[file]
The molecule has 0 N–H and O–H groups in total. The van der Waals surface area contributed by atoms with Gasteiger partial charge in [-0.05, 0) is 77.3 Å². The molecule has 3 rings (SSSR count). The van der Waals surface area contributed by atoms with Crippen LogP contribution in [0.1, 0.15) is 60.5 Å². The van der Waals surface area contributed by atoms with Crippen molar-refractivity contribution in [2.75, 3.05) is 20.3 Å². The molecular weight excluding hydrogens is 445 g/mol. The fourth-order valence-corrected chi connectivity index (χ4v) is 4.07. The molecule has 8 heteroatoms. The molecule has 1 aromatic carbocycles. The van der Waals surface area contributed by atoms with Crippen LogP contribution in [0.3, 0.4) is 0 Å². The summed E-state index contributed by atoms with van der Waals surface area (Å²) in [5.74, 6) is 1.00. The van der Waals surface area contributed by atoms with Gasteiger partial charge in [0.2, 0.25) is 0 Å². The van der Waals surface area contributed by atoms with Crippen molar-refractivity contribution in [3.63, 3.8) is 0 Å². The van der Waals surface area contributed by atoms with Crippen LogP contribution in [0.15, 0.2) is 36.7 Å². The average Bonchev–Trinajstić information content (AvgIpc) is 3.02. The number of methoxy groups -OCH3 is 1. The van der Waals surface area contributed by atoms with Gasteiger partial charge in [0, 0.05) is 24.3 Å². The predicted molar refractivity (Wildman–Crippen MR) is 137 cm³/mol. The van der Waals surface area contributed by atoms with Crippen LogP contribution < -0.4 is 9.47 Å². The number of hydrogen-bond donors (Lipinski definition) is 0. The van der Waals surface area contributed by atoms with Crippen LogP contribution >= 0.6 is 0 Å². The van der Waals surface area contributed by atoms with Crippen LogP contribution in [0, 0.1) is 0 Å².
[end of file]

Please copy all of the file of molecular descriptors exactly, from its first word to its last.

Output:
The molecule has 0 N–H and O–H groups in total. The van der Waals surface area contributed by atoms with Gasteiger partial charge in [-0.05, 0) is 77.3 Å². The molecule has 3 rings (SSSR count). The van der Waals surface area contributed by atoms with Crippen LogP contribution in [0.1, 0.15) is 60.5 Å². The van der Waals surface area contributed by atoms with Crippen molar-refractivity contribution in [2.75, 3.05) is 20.3 Å². The molecular weight excluding hydrogens is 445 g/mol. The fourth-order valence-corrected chi connectivity index (χ4v) is 4.07. The molecule has 8 heteroatoms. The molecule has 1 aromatic carbocycles. The van der Waals surface area contributed by atoms with Crippen LogP contribution in [0.3, 0.4) is 0 Å². The summed E-state index contributed by atoms with van der Waals surface area (Å²) in [5.74, 6) is 1.00. The van der Waals surface area contributed by atoms with Gasteiger partial charge in [0.2, 0.25) is 0 Å². The van der Waals surface area contributed by atoms with Crippen molar-refractivity contribution in [3.63, 3.8) is 0 Å². The van der Waals surface area contributed by atoms with Crippen LogP contribution in [0.15, 0.2) is 36.7 Å². The average Bonchev–Trinajstić information content (AvgIpc) is 3.02. The number of methoxy groups -OCH3 is 1. The van der Waals surface area contributed by atoms with Gasteiger partial charge in [0, 0.05) is 24.3 Å². The predicted molar refractivity (Wildman–Crippen MR) is 137 cm³/mol. The van der Waals surface area contributed by atoms with Crippen LogP contribution < -0.4 is 9.47 Å². The number of hydrogen-bond donors (Lipinski definition) is 0. The van der Waals surface area contributed by atoms with Crippen LogP contribution >= 0.6 is 0 Å². The van der Waals surface area contributed by atoms with Crippen LogP contribution in [0, 0.1) is 0 Å².